Click on the image above to enlarge
The Electronic Warfare (EW) section in Malvern was responsible for providing technical advice to the Army on all aspects of electronic intelligence gathering by supporting 14
In the 1970s & 1980s -The Non Communications Section was primary concerned with land based Electronic Support Measures (ESM) equipment for the detection of ground based Warsaw Pact targets.
The Army ESM equipment was usually deployed in the 1 BR Corps area of Germany, the southern half on which is so heavily ridged with hills that the probability of line of sight between the ESM receiver and the target was low.
Therefore, the behaviour of microware signals propagated over terrain obstacles was of paramount importance in a ground to ground environment. At the time, computer models of this phenomenon were either non-existent or produced poor results.
Big Fiona (named after a certain page 3 girl)
In the autumn of 1978, RSRE carried out a major trial – Big Fiona- with aim of producing a better model for frequencies between 2 GHz and 17 GHz.
The trial was carried out with two old K9 vehicles provided by DOAE, one containing the transmitters and the other the receivers with two land rovers in support. Because the K9s were not HGV, they were driven by the scientists. The route was from Malvern via Dover – Hook of Holland- Brussels- Osnabruck- Hannover, to the area around Hildesheim in Germany.
Unfortunately one of the K9’s had a fault that caused the engine to fail under load. The first stop came at Poolbrook where our MT section were called out, the next breakdown was at the top of Birdlip, where 29 Movement Regt at South Cerney stripped the K9 down in their workshops without finding anything wrong. After this on the M4 motorway, Defence Operational Analysis Establishment motor mechanics attempted to find the problem without any luck. When a breakdown occurred on an 8 lane junction on the motorway round Brussels, it called for nerves of steel to tow it onto the hard shoulder. Finally 9 Signal Regt MT at Berglen stripped it down again and it did get a bit better. It struggled through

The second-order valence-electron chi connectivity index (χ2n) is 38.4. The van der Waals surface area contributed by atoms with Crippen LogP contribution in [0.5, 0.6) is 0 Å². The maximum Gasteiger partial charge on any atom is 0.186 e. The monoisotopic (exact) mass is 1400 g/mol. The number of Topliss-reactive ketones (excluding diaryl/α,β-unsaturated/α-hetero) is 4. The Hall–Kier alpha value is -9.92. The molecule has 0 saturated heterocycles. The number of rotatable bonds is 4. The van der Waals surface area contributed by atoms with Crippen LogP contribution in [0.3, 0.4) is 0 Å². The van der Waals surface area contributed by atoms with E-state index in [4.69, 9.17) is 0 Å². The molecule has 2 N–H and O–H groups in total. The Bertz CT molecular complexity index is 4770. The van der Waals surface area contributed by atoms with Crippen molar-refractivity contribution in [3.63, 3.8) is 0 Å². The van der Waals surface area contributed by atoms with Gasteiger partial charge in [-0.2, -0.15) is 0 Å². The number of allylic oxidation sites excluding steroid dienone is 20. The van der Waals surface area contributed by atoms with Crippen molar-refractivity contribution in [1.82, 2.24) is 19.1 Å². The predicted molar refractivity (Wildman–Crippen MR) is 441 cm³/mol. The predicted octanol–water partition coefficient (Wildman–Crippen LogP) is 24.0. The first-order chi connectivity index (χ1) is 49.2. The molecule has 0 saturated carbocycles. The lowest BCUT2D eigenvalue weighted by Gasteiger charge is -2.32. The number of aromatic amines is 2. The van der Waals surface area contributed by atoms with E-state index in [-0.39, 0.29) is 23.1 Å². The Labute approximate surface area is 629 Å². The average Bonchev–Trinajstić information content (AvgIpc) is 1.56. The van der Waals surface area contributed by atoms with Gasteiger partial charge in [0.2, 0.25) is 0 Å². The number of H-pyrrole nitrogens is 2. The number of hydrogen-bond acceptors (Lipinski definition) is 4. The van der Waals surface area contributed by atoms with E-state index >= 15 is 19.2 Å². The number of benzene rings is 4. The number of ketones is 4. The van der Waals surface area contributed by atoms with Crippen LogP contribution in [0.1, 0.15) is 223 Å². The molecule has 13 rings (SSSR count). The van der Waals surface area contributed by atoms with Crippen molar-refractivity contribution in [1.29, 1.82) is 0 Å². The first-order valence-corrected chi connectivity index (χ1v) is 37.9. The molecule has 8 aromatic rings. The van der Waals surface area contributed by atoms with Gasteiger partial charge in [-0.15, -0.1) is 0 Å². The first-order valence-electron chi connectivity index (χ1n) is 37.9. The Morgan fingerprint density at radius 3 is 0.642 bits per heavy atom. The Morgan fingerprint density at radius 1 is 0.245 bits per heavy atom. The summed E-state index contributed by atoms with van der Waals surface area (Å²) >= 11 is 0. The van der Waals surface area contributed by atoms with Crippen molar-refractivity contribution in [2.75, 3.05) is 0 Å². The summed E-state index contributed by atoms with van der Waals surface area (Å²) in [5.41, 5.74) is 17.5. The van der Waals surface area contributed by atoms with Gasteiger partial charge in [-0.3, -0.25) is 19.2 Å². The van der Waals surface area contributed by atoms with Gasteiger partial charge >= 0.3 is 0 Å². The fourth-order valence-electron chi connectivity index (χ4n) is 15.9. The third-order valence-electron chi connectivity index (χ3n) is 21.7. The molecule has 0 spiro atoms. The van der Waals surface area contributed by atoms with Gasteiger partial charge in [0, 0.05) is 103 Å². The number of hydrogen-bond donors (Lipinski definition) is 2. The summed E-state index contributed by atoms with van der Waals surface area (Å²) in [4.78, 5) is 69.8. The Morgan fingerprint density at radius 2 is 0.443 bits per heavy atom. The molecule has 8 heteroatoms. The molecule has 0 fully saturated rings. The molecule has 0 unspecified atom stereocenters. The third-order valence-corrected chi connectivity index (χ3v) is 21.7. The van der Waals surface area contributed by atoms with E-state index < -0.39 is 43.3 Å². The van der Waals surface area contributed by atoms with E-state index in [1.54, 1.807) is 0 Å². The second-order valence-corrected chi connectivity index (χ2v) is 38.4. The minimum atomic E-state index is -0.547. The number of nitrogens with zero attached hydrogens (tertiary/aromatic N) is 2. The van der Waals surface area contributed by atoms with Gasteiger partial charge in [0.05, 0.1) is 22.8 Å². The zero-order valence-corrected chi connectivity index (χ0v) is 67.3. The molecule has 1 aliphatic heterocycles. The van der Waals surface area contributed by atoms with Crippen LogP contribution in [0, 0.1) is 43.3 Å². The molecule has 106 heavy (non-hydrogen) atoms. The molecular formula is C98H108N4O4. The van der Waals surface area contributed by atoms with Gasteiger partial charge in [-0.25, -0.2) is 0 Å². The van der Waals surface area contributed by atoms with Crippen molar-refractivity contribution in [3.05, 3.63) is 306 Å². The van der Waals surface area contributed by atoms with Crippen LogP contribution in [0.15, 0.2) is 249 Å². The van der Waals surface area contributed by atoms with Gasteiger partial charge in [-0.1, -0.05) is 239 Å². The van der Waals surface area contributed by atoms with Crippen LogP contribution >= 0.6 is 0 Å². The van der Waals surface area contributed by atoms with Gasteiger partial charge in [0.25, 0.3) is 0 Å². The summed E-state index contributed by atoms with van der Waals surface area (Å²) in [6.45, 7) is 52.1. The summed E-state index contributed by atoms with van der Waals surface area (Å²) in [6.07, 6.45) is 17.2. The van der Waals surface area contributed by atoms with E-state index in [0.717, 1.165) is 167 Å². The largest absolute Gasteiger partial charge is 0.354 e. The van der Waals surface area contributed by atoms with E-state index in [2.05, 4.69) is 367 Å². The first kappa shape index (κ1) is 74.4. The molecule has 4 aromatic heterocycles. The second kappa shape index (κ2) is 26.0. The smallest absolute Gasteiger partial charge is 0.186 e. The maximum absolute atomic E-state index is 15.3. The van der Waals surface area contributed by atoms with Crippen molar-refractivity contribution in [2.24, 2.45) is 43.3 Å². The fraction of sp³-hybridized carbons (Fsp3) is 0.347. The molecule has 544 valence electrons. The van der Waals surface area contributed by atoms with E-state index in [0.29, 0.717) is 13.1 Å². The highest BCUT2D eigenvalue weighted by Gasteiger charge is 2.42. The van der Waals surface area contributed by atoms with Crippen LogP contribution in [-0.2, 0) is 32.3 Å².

the three week trial and the problem was not found until the return to Malvern, when after a complete examination of the fuel system a pin hole was found in a fuel line covered by a fleck of paint. The moral of that story is use your own vehicles.
One of the support land rovers was driven by Lt Col Gavin Mackie with a scientist as passenger. The vehicles were always driven to the nearest local British Corps barracks to be accommodated overnight. At one barracks we arrived late at night with our odd vehicles.The guard took a close look at the driver and noticed that he was a Lieutenant colonel, snapped to attention, saluted and waved us through. We heard later that he thought the civilian must be extremely important if he was being driven by a Lieutenant Colonel.
The trial coincided with the Army exercise season therefore our vehicles had to have white crosses on the windshields to mimic the Army exercise umpires to avoid any unwarranted attention from the MP’s. We also put plastic ice cream containers on the bonnets so we became known as the Red Funnies.
On one occasion as we were leaving the Cavalry Barracks at Wolfenbuttle very close to the border, we were saluted by what appeared to be the whole camp. Evidentially this was because we had been identified as SAS because of our
bizarre vehicles and civilian dress.